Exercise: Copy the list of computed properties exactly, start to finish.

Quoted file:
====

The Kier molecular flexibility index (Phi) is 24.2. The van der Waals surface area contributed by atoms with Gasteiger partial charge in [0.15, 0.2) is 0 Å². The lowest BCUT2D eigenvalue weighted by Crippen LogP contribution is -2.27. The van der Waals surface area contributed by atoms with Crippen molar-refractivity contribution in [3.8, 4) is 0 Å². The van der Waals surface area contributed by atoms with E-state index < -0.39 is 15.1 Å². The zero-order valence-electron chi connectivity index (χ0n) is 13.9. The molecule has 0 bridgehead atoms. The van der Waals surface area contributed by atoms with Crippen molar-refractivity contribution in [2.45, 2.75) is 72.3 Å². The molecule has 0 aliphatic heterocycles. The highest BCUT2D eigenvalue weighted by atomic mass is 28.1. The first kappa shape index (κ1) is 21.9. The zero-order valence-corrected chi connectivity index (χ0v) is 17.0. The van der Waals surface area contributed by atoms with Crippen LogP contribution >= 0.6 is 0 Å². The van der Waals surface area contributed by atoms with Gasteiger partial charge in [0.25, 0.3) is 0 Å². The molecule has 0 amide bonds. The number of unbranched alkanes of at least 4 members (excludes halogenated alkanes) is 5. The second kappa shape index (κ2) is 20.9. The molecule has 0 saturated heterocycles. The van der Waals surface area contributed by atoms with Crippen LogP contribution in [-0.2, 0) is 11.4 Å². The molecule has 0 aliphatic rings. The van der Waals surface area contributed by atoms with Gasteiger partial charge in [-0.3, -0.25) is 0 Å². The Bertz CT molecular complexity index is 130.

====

The Kier molecular flexibility index (Phi) is 24.2. The van der Waals surface area contributed by atoms with Gasteiger partial charge in [0.15, 0.2) is 0 Å². The lowest BCUT2D eigenvalue weighted by Crippen LogP contribution is -2.27. The van der Waals surface area contributed by atoms with Crippen molar-refractivity contribution in [3.8, 4) is 0 Å². The van der Waals surface area contributed by atoms with E-state index < -0.39 is 15.1 Å². The zero-order valence-electron chi connectivity index (χ0n) is 13.9. The molecule has 0 bridgehead atoms. The van der Waals surface area contributed by atoms with Crippen molar-refractivity contribution in [2.45, 2.75) is 72.3 Å². The molecule has 0 aliphatic heterocycles. The highest BCUT2D eigenvalue weighted by atomic mass is 28.1. The first kappa shape index (κ1) is 21.9. The zero-order valence-corrected chi connectivity index (χ0v) is 17.0. The van der Waals surface area contributed by atoms with Crippen LogP contribution >= 0.6 is 0 Å². The van der Waals surface area contributed by atoms with Gasteiger partial charge in [0.25, 0.3) is 0 Å². The molecule has 0 amide bonds. The number of unbranched alkanes of at least 4 members (excludes halogenated alkanes) is 5. The second kappa shape index (κ2) is 20.9. The molecule has 0 saturated heterocycles. The van der Waals surface area contributed by atoms with Crippen LogP contribution in [-0.2, 0) is 11.4 Å². The molecule has 0 aliphatic rings. The van der Waals surface area contributed by atoms with Gasteiger partial charge in [-0.3, -0.25) is 0 Å². The Bertz CT molecular complexity index is 130.